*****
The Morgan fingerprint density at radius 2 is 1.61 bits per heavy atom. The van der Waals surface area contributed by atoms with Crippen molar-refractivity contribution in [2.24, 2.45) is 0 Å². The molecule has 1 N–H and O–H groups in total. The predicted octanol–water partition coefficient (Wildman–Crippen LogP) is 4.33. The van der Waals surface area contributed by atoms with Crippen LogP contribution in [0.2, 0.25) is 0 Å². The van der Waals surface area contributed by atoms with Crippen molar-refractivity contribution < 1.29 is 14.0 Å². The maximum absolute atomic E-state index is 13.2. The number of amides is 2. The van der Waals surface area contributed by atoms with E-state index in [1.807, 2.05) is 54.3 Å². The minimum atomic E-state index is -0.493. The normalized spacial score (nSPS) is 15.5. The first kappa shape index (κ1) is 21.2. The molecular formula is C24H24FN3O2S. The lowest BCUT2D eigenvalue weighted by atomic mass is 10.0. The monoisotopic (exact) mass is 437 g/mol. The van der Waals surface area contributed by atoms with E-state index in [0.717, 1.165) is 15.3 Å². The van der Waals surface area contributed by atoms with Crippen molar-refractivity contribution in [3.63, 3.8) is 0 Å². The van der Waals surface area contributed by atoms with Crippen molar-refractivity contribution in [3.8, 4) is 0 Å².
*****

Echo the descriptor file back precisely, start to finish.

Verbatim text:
The Morgan fingerprint density at radius 2 is 1.61 bits per heavy atom. The van der Waals surface area contributed by atoms with Crippen molar-refractivity contribution in [2.24, 2.45) is 0 Å². The molecule has 1 N–H and O–H groups in total. The predicted octanol–water partition coefficient (Wildman–Crippen LogP) is 4.33. The van der Waals surface area contributed by atoms with Crippen LogP contribution in [0.2, 0.25) is 0 Å². The van der Waals surface area contributed by atoms with Crippen molar-refractivity contribution < 1.29 is 14.0 Å². The maximum absolute atomic E-state index is 13.2. The number of amides is 2. The van der Waals surface area contributed by atoms with E-state index in [1.807, 2.05) is 54.3 Å². The minimum atomic E-state index is -0.493. The normalized spacial score (nSPS) is 15.5. The first kappa shape index (κ1) is 21.2. The molecular formula is C24H24FN3O2S. The lowest BCUT2D eigenvalue weighted by atomic mass is 10.0. The monoisotopic (exact) mass is 437 g/mol. The van der Waals surface area contributed by atoms with E-state index in [0.717, 1.165) is 15.3 Å². The van der Waals surface area contributed by atoms with Crippen molar-refractivity contribution in [3.63, 3.8) is 0 Å². The van der Waals surface area contributed by atoms with Crippen molar-refractivity contribution in [3.8, 4) is 0 Å².